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peter_b

Compile-time indexing magic?

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Is there any nifty preprocessor trick to generate an increasing index at compiletime? For instance, i want to do something like this: int one = AUTO_MAGIC_INDEX; int two = AUTO_MAGIC_INDEX; int three = AUTO_MAGIC_INDEX; int four = AUTO_MAGIC_INDEX; which would generate: one == 1; two == 2; three == 3; four == 4; What i want to use this for is to be able to have a class-member index.

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In using GCC 4.1 im afraid, so it's not supported. Changing compiler is not an option either.

Is there any other way to simulate this behaviour with some macro tricks or something?

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no fred, it has to automatically increase an assignable value, otherwise i might as well type the index numbers manually, and that's what i don't want to do.

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That's what his code is doing. Here's an equivalent example:
enum { blue = 1, red, green, yellow };

In this example, yellow has the value 4.

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Quote:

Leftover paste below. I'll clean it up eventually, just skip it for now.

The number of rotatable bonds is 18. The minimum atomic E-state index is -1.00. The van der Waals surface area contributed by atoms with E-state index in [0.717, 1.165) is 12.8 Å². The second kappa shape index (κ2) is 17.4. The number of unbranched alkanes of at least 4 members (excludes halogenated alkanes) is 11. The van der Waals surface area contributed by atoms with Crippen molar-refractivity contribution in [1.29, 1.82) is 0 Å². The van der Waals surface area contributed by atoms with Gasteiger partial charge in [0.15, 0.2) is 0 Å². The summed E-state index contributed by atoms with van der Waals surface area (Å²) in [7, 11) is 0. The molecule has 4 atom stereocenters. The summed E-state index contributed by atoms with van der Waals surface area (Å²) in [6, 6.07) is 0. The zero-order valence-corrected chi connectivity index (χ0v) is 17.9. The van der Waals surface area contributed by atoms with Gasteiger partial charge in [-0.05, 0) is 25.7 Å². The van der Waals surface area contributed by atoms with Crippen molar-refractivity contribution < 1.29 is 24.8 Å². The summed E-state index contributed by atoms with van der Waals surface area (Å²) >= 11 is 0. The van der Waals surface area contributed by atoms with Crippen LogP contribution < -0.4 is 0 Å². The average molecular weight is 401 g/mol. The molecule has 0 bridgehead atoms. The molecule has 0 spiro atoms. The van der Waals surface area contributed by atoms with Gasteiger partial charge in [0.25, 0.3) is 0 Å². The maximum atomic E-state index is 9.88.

Original post by peter_b
Is there any other way to simulate this behaviour with some macro tricks or something?
Not that I'm aware of - this is why __COUNTER__ was invented.

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Quote:
it has to automatically increase an assignable value


This is what enum does.

Otherwise:
int getNextIndex() {
static count;
return count++;
};



There is another option involving template meta magic, but it's hideously complex.

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Yeah but the point is automatic generation of indexes.

Lets say we have a class:

template<int IDX>
class IndexedMember
{
enum {m_index = IDX};
};


Then it should be possible to use it like this:

class Whatever
{
IndexedMember<__COUNTER_EQUALENT__> m1;
IndexedMember<__COUNTER_EQUALENT__> m2;
IndexedMember<__COUNTER_EQUALENT__> m3;
}

I dont want to do:

class Whatever
{
IndexedMember<yellow> m1;
IndexedMember<red> m2;
IndexedMember<blue> m3;
}

because then i might aswell do:

class Whatever
{
IndexedMember<0> m1;
IndexedMember<1> m2;
IndexedMember<2> m3;
}

Which is the way it works right now, which is really bad since the project is huge and it causes many problems when new members are added and the updating of indices are overlooked.

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